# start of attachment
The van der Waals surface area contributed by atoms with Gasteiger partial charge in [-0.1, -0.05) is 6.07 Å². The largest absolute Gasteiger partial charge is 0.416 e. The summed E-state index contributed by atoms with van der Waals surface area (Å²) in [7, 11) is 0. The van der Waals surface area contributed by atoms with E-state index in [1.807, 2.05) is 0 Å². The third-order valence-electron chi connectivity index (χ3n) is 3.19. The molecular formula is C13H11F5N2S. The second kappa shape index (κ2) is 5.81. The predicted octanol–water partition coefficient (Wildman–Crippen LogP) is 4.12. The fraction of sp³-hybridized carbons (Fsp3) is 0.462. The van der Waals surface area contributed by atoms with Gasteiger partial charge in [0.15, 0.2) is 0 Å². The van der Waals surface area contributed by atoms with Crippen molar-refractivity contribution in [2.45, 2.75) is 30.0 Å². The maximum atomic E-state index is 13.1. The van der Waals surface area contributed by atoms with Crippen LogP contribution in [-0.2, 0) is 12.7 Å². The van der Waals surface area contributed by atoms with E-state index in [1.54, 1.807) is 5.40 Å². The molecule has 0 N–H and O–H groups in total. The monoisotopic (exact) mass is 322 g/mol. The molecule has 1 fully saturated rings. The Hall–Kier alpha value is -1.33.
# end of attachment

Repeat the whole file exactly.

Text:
The van der Waals surface area contributed by atoms with Gasteiger partial charge in [-0.1, -0.05) is 6.07 Å². The largest absolute Gasteiger partial charge is 0.416 e. The summed E-state index contributed by atoms with van der Waals surface area (Å²) in [7, 11) is 0. The van der Waals surface area contributed by atoms with E-state index in [1.807, 2.05) is 0 Å². The third-order valence-electron chi connectivity index (χ3n) is 3.19. The molecular formula is C13H11F5N2S. The second kappa shape index (κ2) is 5.81. The predicted octanol–water partition coefficient (Wildman–Crippen LogP) is 4.12. The fraction of sp³-hybridized carbons (Fsp3) is 0.462. The van der Waals surface area contributed by atoms with Gasteiger partial charge in [0.15, 0.2) is 0 Å². The van der Waals surface area contributed by atoms with Crippen molar-refractivity contribution in [2.45, 2.75) is 30.0 Å². The maximum atomic E-state index is 13.1. The van der Waals surface area contributed by atoms with Crippen LogP contribution in [-0.2, 0) is 12.7 Å². The van der Waals surface area contributed by atoms with E-state index in [1.54, 1.807) is 5.40 Å². The molecule has 0 N–H and O–H groups in total. The monoisotopic (exact) mass is 322 g/mol. The molecule has 1 fully saturated rings. The Hall–Kier alpha value is -1.33.